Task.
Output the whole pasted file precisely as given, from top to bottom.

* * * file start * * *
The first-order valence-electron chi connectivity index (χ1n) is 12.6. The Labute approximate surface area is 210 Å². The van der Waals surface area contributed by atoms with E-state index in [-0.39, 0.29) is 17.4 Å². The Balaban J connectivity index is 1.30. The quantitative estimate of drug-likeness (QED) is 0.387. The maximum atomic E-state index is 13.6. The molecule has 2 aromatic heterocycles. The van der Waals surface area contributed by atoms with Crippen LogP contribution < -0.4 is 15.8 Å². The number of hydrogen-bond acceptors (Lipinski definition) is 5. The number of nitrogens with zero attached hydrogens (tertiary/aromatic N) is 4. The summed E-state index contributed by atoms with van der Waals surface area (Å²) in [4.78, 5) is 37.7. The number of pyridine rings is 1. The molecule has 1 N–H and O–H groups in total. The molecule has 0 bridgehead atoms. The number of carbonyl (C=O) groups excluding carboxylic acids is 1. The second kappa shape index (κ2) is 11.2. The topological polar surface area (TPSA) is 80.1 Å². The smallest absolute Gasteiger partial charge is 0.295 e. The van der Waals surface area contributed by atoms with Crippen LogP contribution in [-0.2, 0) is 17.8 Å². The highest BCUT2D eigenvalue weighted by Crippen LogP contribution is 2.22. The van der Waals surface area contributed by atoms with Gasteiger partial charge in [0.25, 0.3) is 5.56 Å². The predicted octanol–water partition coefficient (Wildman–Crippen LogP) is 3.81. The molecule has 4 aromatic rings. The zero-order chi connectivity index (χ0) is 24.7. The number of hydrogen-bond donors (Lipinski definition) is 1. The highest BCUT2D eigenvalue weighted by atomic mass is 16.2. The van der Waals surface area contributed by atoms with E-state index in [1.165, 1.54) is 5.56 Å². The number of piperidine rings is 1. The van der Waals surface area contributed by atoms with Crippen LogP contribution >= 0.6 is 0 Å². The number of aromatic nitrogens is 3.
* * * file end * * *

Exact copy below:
The first-order valence-electron chi connectivity index (χ1n) is 12.6. The Labute approximate surface area is 210 Å². The van der Waals surface area contributed by atoms with E-state index in [-0.39, 0.29) is 17.4 Å². The Balaban J connectivity index is 1.30. The quantitative estimate of drug-likeness (QED) is 0.387. The maximum atomic E-state index is 13.6. The molecule has 2 aromatic heterocycles. The van der Waals surface area contributed by atoms with Crippen LogP contribution < -0.4 is 15.8 Å². The number of hydrogen-bond acceptors (Lipinski definition) is 5. The number of nitrogens with zero attached hydrogens (tertiary/aromatic N) is 4. The summed E-state index contributed by atoms with van der Waals surface area (Å²) in [4.78, 5) is 37.7. The number of pyridine rings is 1. The molecule has 1 N–H and O–H groups in total. The molecule has 0 bridgehead atoms. The number of carbonyl (C=O) groups excluding carboxylic acids is 1. The second kappa shape index (κ2) is 11.2. The topological polar surface area (TPSA) is 80.1 Å². The smallest absolute Gasteiger partial charge is 0.295 e. The van der Waals surface area contributed by atoms with Crippen LogP contribution in [-0.2, 0) is 17.8 Å². The highest BCUT2D eigenvalue weighted by Crippen LogP contribution is 2.22. The van der Waals surface area contributed by atoms with Gasteiger partial charge in [0.25, 0.3) is 5.56 Å². The predicted octanol–water partition coefficient (Wildman–Crippen LogP) is 3.81. The molecule has 4 aromatic rings. The zero-order chi connectivity index (χ0) is 24.7. The number of hydrogen-bond donors (Lipinski definition) is 1. The highest BCUT2D eigenvalue weighted by atomic mass is 16.2. The van der Waals surface area contributed by atoms with E-state index in [1.165, 1.54) is 5.56 Å². The number of piperidine rings is 1. The van der Waals surface area contributed by atoms with Crippen LogP contribution >= 0.6 is 0 Å². The number of aromatic nitrogens is 3.